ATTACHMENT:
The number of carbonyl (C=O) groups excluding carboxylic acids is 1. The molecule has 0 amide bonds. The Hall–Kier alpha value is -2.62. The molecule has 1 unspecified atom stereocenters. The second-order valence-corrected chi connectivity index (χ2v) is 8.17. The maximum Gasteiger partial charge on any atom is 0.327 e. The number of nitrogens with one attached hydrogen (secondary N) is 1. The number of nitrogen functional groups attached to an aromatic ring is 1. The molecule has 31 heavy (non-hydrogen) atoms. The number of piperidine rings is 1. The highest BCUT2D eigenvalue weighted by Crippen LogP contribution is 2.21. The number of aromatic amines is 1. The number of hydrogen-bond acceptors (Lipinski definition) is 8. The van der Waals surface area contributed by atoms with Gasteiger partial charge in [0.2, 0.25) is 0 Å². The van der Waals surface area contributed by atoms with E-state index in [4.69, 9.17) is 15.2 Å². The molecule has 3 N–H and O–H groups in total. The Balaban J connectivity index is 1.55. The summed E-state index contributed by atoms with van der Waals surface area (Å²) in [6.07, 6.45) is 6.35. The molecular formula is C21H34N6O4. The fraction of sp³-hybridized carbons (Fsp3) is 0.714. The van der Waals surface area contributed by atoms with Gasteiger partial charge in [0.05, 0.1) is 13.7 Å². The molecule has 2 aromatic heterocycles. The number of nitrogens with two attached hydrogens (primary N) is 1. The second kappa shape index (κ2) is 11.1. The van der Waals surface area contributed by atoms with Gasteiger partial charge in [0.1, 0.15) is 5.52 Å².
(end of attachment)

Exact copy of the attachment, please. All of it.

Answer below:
The number of carbonyl (C=O) groups excluding carboxylic acids is 1. The molecule has 0 amide bonds. The Hall–Kier alpha value is -2.62. The molecule has 1 unspecified atom stereocenters. The second-order valence-corrected chi connectivity index (χ2v) is 8.17. The maximum Gasteiger partial charge on any atom is 0.327 e. The number of nitrogens with one attached hydrogen (secondary N) is 1. The number of nitrogen functional groups attached to an aromatic ring is 1. The molecule has 31 heavy (non-hydrogen) atoms. The number of piperidine rings is 1. The highest BCUT2D eigenvalue weighted by Crippen LogP contribution is 2.21. The number of aromatic amines is 1. The number of hydrogen-bond acceptors (Lipinski definition) is 8. The van der Waals surface area contributed by atoms with Gasteiger partial charge in [0.2, 0.25) is 0 Å². The van der Waals surface area contributed by atoms with E-state index in [4.69, 9.17) is 15.2 Å². The molecule has 3 N–H and O–H groups in total. The Balaban J connectivity index is 1.55. The summed E-state index contributed by atoms with van der Waals surface area (Å²) in [6.07, 6.45) is 6.35. The molecular formula is C21H34N6O4. The fraction of sp³-hybridized carbons (Fsp3) is 0.714. The van der Waals surface area contributed by atoms with Gasteiger partial charge in [0.05, 0.1) is 13.7 Å². The molecule has 2 aromatic heterocycles. The number of nitrogens with two attached hydrogens (primary N) is 1. The second kappa shape index (κ2) is 11.1. The van der Waals surface area contributed by atoms with Gasteiger partial charge in [0.1, 0.15) is 5.52 Å².